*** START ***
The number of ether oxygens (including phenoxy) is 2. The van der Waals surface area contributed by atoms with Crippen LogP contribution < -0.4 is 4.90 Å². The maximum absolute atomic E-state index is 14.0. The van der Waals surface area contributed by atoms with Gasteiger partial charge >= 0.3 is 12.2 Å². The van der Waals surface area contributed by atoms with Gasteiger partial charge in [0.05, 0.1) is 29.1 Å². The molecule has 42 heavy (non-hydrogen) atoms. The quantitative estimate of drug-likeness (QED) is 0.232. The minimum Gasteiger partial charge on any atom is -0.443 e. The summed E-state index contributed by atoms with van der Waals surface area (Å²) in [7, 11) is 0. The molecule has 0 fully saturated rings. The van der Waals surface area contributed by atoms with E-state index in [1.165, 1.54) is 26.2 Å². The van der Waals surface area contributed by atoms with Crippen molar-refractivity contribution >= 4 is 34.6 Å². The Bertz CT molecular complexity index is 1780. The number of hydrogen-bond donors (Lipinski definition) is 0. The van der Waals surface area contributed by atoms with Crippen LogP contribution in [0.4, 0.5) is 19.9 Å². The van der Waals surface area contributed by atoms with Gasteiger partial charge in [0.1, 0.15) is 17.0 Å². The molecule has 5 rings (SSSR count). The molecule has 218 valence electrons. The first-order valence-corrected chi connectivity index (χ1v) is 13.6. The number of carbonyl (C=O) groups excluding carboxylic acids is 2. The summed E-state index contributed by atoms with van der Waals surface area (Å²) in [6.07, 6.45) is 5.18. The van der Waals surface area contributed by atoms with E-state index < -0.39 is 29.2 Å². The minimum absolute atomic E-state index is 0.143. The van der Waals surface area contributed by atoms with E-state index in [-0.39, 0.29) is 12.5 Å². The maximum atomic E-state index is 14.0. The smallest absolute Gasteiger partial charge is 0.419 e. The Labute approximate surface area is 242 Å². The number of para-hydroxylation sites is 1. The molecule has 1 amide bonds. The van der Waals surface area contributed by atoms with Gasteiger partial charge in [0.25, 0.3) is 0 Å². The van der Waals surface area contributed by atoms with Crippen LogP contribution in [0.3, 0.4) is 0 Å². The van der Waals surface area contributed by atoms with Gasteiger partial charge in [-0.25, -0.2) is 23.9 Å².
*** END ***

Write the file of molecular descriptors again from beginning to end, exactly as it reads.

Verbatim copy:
The number of ether oxygens (including phenoxy) is 2. The van der Waals surface area contributed by atoms with Crippen LogP contribution < -0.4 is 4.90 Å². The maximum absolute atomic E-state index is 14.0. The van der Waals surface area contributed by atoms with Gasteiger partial charge >= 0.3 is 12.2 Å². The van der Waals surface area contributed by atoms with Gasteiger partial charge in [0.05, 0.1) is 29.1 Å². The molecule has 42 heavy (non-hydrogen) atoms. The quantitative estimate of drug-likeness (QED) is 0.232. The minimum Gasteiger partial charge on any atom is -0.443 e. The summed E-state index contributed by atoms with van der Waals surface area (Å²) in [7, 11) is 0. The molecule has 0 fully saturated rings. The van der Waals surface area contributed by atoms with E-state index in [1.165, 1.54) is 26.2 Å². The van der Waals surface area contributed by atoms with Crippen molar-refractivity contribution >= 4 is 34.6 Å². The Bertz CT molecular complexity index is 1780. The number of hydrogen-bond donors (Lipinski definition) is 0. The van der Waals surface area contributed by atoms with Crippen LogP contribution in [0.4, 0.5) is 19.9 Å². The van der Waals surface area contributed by atoms with Gasteiger partial charge in [0.1, 0.15) is 17.0 Å². The molecule has 5 rings (SSSR count). The molecule has 218 valence electrons. The first-order valence-corrected chi connectivity index (χ1v) is 13.6. The number of carbonyl (C=O) groups excluding carboxylic acids is 2. The summed E-state index contributed by atoms with van der Waals surface area (Å²) in [6.07, 6.45) is 5.18. The van der Waals surface area contributed by atoms with E-state index < -0.39 is 29.2 Å². The minimum absolute atomic E-state index is 0.143. The van der Waals surface area contributed by atoms with E-state index in [-0.39, 0.29) is 12.5 Å². The maximum atomic E-state index is 14.0. The smallest absolute Gasteiger partial charge is 0.419 e. The Labute approximate surface area is 242 Å². The number of para-hydroxylation sites is 1. The molecule has 1 amide bonds. The van der Waals surface area contributed by atoms with Gasteiger partial charge in [0.25, 0.3) is 0 Å². The van der Waals surface area contributed by atoms with Crippen LogP contribution in [0.3, 0.4) is 0 Å². The van der Waals surface area contributed by atoms with Gasteiger partial charge in [-0.25, -0.2) is 23.9 Å².